Session 9 movie full length review - Absolutely Terrifying
Stylistically, "Session 9" belongs to a class of films perhaps best exemplified by "The Blair Witch Project," that is, to a class of horror movies that prefer to suggest and i
mply terrible things rather than show them explicitly, trusting in the viewer's imagination to fill in the details better than an effects shop ever could. This might be called the "Jaws" principle: The shark is scarier if we never show it clearly. Stephen King talks about the same idea in his non-fiction treatise on horror fiction "Danse Macabre;" he calls the process of revealing the terror "opening the door," and maintains that good horror fiction never opens the door all the way.
Sophisticated horror audiences, in my experience, prefer films that operate in this way. Joe Six-Pack, however, when he's out looking for a film to take his date to on Halloween (preferably one that'll induce maximum groping) is likely to prefer more explicit terror. Likewise with those members of the MTV generation who don't remember the days before CGI effects. The subtle psychological horror of "Session 9" is likely to be lost on these folks, and this phenomenon, I think, explains why the film is so catastrophically underrated here on IMDb. Put simply, "Session 9" is--along with "The Exorcist" and "The Shining"--one of the top three greatest horror movies of the modern era.
The premise is like that of "The Exorcist," without all the Catholic trappings. Summed up, there are demons ("Session 9" actually only seems to involve one such demon, but presumably there might be others) who haunt physical locations in the world waiting for opportunities to possess human beings. Such an opportunity occurs when a person under a high level of general stress is subjected to a sudden painful physical injury, perhaps caused accidentally by another's carelessness. During the swelling of rage that follows the pain of the wound, the demon is able to insinuate itself into the victim's psyche and, by auditory stimulation or other means, reinforce the natural and primal instinct to respond to pain with physical violence. Thus, for example, a woman whose child has recently gone missing might, if her husband were to accidentally slam her fingers in the car door, be goaded by the demon into actually strangling him to death with the seatbelt, rather than just thinking about doing it.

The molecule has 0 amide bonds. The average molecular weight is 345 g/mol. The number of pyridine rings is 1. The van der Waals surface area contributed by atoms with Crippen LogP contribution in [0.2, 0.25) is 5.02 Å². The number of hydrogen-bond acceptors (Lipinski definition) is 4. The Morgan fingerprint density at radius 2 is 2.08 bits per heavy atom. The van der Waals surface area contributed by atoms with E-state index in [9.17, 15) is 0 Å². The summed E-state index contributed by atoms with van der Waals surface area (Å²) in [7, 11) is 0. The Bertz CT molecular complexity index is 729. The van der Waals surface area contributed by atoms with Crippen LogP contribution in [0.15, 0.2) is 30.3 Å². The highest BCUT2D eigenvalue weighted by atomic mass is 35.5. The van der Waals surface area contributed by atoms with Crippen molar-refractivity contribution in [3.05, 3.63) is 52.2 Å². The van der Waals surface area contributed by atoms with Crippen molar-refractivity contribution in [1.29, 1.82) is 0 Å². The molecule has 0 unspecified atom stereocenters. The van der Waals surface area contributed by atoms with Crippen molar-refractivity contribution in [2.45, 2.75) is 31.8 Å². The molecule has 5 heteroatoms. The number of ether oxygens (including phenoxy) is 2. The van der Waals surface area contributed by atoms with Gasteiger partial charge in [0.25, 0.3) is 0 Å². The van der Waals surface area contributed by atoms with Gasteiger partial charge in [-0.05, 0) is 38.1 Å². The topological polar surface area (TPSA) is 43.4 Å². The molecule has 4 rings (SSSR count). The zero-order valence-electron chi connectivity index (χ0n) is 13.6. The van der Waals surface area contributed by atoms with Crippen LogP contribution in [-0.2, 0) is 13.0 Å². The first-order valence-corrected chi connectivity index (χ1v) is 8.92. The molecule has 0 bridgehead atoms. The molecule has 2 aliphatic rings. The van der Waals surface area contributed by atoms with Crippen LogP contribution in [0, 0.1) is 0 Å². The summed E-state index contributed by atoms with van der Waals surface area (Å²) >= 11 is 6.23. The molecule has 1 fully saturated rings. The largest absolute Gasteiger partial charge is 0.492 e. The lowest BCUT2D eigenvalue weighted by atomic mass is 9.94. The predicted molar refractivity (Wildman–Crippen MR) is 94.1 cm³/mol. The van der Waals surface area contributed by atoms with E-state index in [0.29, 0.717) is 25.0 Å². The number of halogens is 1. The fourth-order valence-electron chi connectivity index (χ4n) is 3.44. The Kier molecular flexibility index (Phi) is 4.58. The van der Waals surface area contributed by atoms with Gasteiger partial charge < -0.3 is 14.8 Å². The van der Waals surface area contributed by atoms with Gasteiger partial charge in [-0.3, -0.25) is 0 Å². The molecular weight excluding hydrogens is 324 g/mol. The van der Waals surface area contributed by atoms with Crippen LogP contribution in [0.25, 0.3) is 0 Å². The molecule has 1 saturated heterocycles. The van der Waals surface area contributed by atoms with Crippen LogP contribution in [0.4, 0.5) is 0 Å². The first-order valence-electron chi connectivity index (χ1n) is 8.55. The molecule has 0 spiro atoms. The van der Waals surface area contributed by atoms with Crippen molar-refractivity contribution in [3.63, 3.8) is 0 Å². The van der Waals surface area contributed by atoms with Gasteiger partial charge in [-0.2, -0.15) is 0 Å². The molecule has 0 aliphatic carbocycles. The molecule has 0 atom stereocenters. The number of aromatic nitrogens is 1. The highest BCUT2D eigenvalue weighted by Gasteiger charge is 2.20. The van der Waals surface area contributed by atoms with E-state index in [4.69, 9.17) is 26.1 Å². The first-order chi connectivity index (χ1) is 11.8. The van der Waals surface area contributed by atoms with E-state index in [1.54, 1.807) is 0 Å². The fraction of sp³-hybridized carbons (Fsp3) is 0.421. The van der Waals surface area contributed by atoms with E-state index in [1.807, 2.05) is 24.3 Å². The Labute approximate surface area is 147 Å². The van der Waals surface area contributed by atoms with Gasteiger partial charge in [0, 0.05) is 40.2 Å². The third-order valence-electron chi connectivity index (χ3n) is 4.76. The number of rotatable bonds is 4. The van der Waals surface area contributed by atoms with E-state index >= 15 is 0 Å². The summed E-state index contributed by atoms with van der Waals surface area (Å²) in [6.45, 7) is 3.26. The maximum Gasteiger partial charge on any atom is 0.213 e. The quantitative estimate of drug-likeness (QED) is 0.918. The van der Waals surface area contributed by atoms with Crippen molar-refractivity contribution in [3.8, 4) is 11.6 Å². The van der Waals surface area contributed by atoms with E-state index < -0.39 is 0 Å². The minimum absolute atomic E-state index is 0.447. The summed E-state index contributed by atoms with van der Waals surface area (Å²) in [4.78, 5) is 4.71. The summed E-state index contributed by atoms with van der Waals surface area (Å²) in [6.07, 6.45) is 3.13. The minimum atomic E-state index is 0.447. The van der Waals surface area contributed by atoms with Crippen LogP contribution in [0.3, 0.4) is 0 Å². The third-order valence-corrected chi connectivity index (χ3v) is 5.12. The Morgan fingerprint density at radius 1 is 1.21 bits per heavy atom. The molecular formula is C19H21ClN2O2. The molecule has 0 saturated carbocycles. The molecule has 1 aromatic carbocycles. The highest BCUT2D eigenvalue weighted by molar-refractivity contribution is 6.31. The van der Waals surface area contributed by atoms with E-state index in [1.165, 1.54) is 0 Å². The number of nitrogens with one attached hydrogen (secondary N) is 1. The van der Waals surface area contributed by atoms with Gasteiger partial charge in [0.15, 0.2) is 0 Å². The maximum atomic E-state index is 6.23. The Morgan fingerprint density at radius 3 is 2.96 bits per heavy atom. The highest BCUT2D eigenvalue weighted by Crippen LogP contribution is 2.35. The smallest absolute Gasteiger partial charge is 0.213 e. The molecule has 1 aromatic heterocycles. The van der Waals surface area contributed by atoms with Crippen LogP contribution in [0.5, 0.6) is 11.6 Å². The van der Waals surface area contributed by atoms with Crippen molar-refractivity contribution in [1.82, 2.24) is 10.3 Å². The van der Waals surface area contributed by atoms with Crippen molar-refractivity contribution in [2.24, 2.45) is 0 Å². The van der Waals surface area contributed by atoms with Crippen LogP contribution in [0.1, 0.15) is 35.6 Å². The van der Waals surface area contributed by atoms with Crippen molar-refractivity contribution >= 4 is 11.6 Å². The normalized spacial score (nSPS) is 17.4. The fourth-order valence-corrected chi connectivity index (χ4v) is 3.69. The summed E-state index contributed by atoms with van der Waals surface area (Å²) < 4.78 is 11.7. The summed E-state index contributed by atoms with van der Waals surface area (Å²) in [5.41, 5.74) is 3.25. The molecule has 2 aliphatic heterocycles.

Such a tragedy befell Mary Hobbes. As a little girl, she killed both her brother and parents with a butcher knife when, having been startled by her brother in a darkened attic, she dropped her new china doll and fell onto the shards. Once the demon had found its way in, it proved difficult or impossible to expel, and Mary was treated as a lunatic. Committed to the Danvers State Hospital, she grew to adulthood in the presence of no fewer than four personalities: Mary herself, a little girl named "Princess," a little boy named "Billy," and the demon itself, who is called "Simon." The function of both Princess and Billy seems to be to protect Mary's psyche from Simon's presence, and from the childhood memory of what happened to her brother and parents. At Danvers, Mary aged and died, at which point Simon left her body and took up residence in the hospital building itself, waiting for another victim.
The events of "Session 9" take place at least 15 years later, after the closing of Danvers State Hospital and the abandonment of the building and grounds. The local municipality, planning to renovate the building for use as a city administrative facility, hires a HAZMAT team to first remove all the asbestos from the century-old, decaying structure. The 5-man team, led by the staunt, likable Gordon, bids low and fast in order to secure the contract, which Gordon, at least, desperately needs to support his wife and infant daughter. Having won the bid, Gordon is in a situation that requires him to finish a tough and dangerous job for significantly less than standard wages in about a third of the time suggested by prudence, or lose his job and be unable to support his child--a child which, it becomes clear, he might not have even wanted that much to begin with. Suffice to say he is under considerable personal stress.
Mary's demon, Simon, who is still haunting the hospital, senses Gordon's weakness during the initial tour of the facility and latches on to him. Later that same day, when Gordon returns to his house, Simon is still tracking him, waiting to strike. When Gordon's wife accidentally knocks a pot full of boiling water off the stove and onto his leg, Simon seizes the opportunity. Possessed, Gordon kills both his wife and infant daughter. This fact, however, is not revealed until the end of the movie, a week later.
During the following days, we watch as the HAZMAT team slowly comes unraveled, succumbing man-by-man to the evil force or forces at work in the hospital. One of the team discovers, amidst the detritus in one of the rooms, a series of taped interviews between an unnamed psychiatrist and the late Mary Hobbes and quickly becomes obsessed with them. As the tapes are played, day by day, we learn Mary's story and are gradually introduced to each one of her alternate personalities, culminating, at the end of the movie, with Simon. By the time Simon's voice appears on the tapes (truly the most terrifying part of the film) Gordon, who is by that time actually possessed by Simon or something very much like him, is beginning to lose his battle to repress the memory of what he's done (which is tantamount to repressing the demon's control over his actions) and starts killing off his crewmates, one by one.
The movie provides no resolution, only (partial) explanation. There is no return to order, no ultimate victory of good over evil, and no "Or *did* they?" ending, all of which, for my money, are refreshing departures from convention.